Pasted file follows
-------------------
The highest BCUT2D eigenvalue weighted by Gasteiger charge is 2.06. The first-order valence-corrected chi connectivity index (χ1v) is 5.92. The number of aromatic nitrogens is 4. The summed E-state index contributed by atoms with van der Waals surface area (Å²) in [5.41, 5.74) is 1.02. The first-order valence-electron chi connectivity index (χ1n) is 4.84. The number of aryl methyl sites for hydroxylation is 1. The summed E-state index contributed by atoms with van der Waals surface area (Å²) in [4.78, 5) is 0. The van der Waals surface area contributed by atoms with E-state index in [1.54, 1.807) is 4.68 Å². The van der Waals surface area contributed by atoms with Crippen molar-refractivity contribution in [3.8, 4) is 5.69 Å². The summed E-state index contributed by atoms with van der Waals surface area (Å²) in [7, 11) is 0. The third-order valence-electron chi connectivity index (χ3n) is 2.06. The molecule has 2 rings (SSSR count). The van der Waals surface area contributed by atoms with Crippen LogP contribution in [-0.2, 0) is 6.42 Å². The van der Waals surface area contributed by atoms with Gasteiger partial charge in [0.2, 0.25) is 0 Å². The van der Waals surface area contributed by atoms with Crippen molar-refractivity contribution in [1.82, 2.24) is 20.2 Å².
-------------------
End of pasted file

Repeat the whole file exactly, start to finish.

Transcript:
The highest BCUT2D eigenvalue weighted by Gasteiger charge is 2.06. The first-order valence-corrected chi connectivity index (χ1v) is 5.92. The number of aromatic nitrogens is 4. The summed E-state index contributed by atoms with van der Waals surface area (Å²) in [5.41, 5.74) is 1.02. The first-order valence-electron chi connectivity index (χ1n) is 4.84. The number of aryl methyl sites for hydroxylation is 1. The summed E-state index contributed by atoms with van der Waals surface area (Å²) in [4.78, 5) is 0. The van der Waals surface area contributed by atoms with E-state index in [1.54, 1.807) is 4.68 Å². The van der Waals surface area contributed by atoms with Crippen molar-refractivity contribution in [3.8, 4) is 5.69 Å². The summed E-state index contributed by atoms with van der Waals surface area (Å²) in [7, 11) is 0. The third-order valence-electron chi connectivity index (χ3n) is 2.06. The molecule has 2 rings (SSSR count). The van der Waals surface area contributed by atoms with Crippen LogP contribution in [-0.2, 0) is 6.42 Å². The van der Waals surface area contributed by atoms with Gasteiger partial charge in [0.2, 0.25) is 0 Å². The van der Waals surface area contributed by atoms with Crippen molar-refractivity contribution in [1.82, 2.24) is 20.2 Å².